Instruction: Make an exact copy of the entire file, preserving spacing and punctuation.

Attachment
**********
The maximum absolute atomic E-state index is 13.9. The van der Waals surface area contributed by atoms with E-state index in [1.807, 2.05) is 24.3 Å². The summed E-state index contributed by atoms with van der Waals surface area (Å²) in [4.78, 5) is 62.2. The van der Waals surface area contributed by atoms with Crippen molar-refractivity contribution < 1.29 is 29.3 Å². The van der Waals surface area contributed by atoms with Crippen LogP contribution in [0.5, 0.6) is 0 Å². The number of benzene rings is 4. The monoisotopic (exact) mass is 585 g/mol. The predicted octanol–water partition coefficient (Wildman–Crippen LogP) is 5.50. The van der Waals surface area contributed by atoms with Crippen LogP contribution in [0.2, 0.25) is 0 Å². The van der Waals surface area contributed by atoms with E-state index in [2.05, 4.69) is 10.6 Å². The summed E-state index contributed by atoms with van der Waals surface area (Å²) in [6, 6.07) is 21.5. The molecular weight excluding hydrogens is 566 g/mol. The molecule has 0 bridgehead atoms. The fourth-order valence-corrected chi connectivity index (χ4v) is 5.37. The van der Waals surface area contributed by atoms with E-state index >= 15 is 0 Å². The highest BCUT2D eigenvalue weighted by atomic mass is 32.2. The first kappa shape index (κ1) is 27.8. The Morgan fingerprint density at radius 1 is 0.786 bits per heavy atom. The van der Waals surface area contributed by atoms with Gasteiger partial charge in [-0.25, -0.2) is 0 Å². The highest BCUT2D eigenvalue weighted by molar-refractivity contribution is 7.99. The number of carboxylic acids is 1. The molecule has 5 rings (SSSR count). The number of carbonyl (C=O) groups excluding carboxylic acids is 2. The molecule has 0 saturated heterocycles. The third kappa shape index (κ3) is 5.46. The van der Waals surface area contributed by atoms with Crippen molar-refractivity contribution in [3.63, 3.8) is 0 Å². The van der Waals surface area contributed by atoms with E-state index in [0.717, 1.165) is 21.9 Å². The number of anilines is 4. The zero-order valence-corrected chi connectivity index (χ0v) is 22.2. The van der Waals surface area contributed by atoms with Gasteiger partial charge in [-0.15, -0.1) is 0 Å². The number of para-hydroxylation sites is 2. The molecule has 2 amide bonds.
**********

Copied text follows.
The maximum absolute atomic E-state index is 13.9. The van der Waals surface area contributed by atoms with E-state index in [1.807, 2.05) is 24.3 Å². The summed E-state index contributed by atoms with van der Waals surface area (Å²) in [4.78, 5) is 62.2. The van der Waals surface area contributed by atoms with Crippen molar-refractivity contribution < 1.29 is 29.3 Å². The van der Waals surface area contributed by atoms with Crippen LogP contribution in [0.5, 0.6) is 0 Å². The number of benzene rings is 4. The monoisotopic (exact) mass is 585 g/mol. The predicted octanol–water partition coefficient (Wildman–Crippen LogP) is 5.50. The van der Waals surface area contributed by atoms with Crippen LogP contribution in [0.2, 0.25) is 0 Å². The van der Waals surface area contributed by atoms with E-state index in [2.05, 4.69) is 10.6 Å². The summed E-state index contributed by atoms with van der Waals surface area (Å²) in [6, 6.07) is 21.5. The molecular weight excluding hydrogens is 566 g/mol. The molecule has 0 bridgehead atoms. The fourth-order valence-corrected chi connectivity index (χ4v) is 5.37. The van der Waals surface area contributed by atoms with E-state index >= 15 is 0 Å². The highest BCUT2D eigenvalue weighted by atomic mass is 32.2. The first kappa shape index (κ1) is 27.8. The Morgan fingerprint density at radius 1 is 0.786 bits per heavy atom. The van der Waals surface area contributed by atoms with Gasteiger partial charge in [-0.25, -0.2) is 0 Å². The highest BCUT2D eigenvalue weighted by molar-refractivity contribution is 7.99. The number of carboxylic acids is 1. The molecule has 5 rings (SSSR count). The number of carbonyl (C=O) groups excluding carboxylic acids is 2. The molecule has 0 saturated heterocycles. The third kappa shape index (κ3) is 5.46. The van der Waals surface area contributed by atoms with Crippen molar-refractivity contribution in [3.63, 3.8) is 0 Å². The van der Waals surface area contributed by atoms with E-state index in [0.717, 1.165) is 21.9 Å². The number of anilines is 4. The zero-order valence-corrected chi connectivity index (χ0v) is 22.2. The van der Waals surface area contributed by atoms with Gasteiger partial charge in [-0.15, -0.1) is 0 Å². The number of para-hydroxylation sites is 2. The molecule has 2 amide bonds.